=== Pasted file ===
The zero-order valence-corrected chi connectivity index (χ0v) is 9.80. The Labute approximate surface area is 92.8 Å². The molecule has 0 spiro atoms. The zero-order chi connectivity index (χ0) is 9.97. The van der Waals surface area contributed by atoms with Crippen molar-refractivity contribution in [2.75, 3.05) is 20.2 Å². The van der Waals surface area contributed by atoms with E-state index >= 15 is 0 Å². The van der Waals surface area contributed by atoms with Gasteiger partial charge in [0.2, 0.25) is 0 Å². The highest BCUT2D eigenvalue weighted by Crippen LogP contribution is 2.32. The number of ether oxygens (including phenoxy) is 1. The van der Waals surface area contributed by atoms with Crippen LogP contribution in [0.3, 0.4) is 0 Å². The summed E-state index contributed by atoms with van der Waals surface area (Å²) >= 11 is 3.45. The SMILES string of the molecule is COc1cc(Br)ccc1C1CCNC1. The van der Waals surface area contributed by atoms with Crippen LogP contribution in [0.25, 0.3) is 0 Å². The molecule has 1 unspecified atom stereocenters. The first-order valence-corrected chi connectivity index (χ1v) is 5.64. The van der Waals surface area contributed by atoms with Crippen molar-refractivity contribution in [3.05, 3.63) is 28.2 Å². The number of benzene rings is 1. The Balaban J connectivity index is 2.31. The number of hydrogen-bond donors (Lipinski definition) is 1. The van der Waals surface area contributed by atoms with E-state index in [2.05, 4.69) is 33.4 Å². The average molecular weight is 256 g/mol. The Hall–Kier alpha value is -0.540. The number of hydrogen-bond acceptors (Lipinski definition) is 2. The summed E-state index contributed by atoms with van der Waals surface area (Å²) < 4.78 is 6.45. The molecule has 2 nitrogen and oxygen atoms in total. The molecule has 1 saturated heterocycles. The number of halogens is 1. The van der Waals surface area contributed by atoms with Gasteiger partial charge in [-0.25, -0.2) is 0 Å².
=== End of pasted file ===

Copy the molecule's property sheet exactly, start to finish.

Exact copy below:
The zero-order valence-corrected chi connectivity index (χ0v) is 9.80. The Labute approximate surface area is 92.8 Å². The molecule has 0 spiro atoms. The zero-order chi connectivity index (χ0) is 9.97. The van der Waals surface area contributed by atoms with Crippen molar-refractivity contribution in [2.75, 3.05) is 20.2 Å². The van der Waals surface area contributed by atoms with E-state index >= 15 is 0 Å². The van der Waals surface area contributed by atoms with Gasteiger partial charge in [0.2, 0.25) is 0 Å². The highest BCUT2D eigenvalue weighted by Crippen LogP contribution is 2.32. The number of ether oxygens (including phenoxy) is 1. The van der Waals surface area contributed by atoms with Crippen LogP contribution in [0.3, 0.4) is 0 Å². The summed E-state index contributed by atoms with van der Waals surface area (Å²) >= 11 is 3.45. The SMILES string of the molecule is COc1cc(Br)ccc1C1CCNC1. The van der Waals surface area contributed by atoms with Crippen LogP contribution in [0.25, 0.3) is 0 Å². The molecule has 1 unspecified atom stereocenters. The first-order valence-corrected chi connectivity index (χ1v) is 5.64. The van der Waals surface area contributed by atoms with Crippen molar-refractivity contribution in [3.05, 3.63) is 28.2 Å². The number of benzene rings is 1. The Balaban J connectivity index is 2.31. The number of hydrogen-bond donors (Lipinski definition) is 1. The van der Waals surface area contributed by atoms with E-state index in [2.05, 4.69) is 33.4 Å². The average molecular weight is 256 g/mol. The Hall–Kier alpha value is -0.540. The number of hydrogen-bond acceptors (Lipinski definition) is 2. The summed E-state index contributed by atoms with van der Waals surface area (Å²) < 4.78 is 6.45. The molecule has 2 nitrogen and oxygen atoms in total. The molecule has 1 saturated heterocycles. The number of halogens is 1. The van der Waals surface area contributed by atoms with Gasteiger partial charge in [-0.25, -0.2) is 0 Å².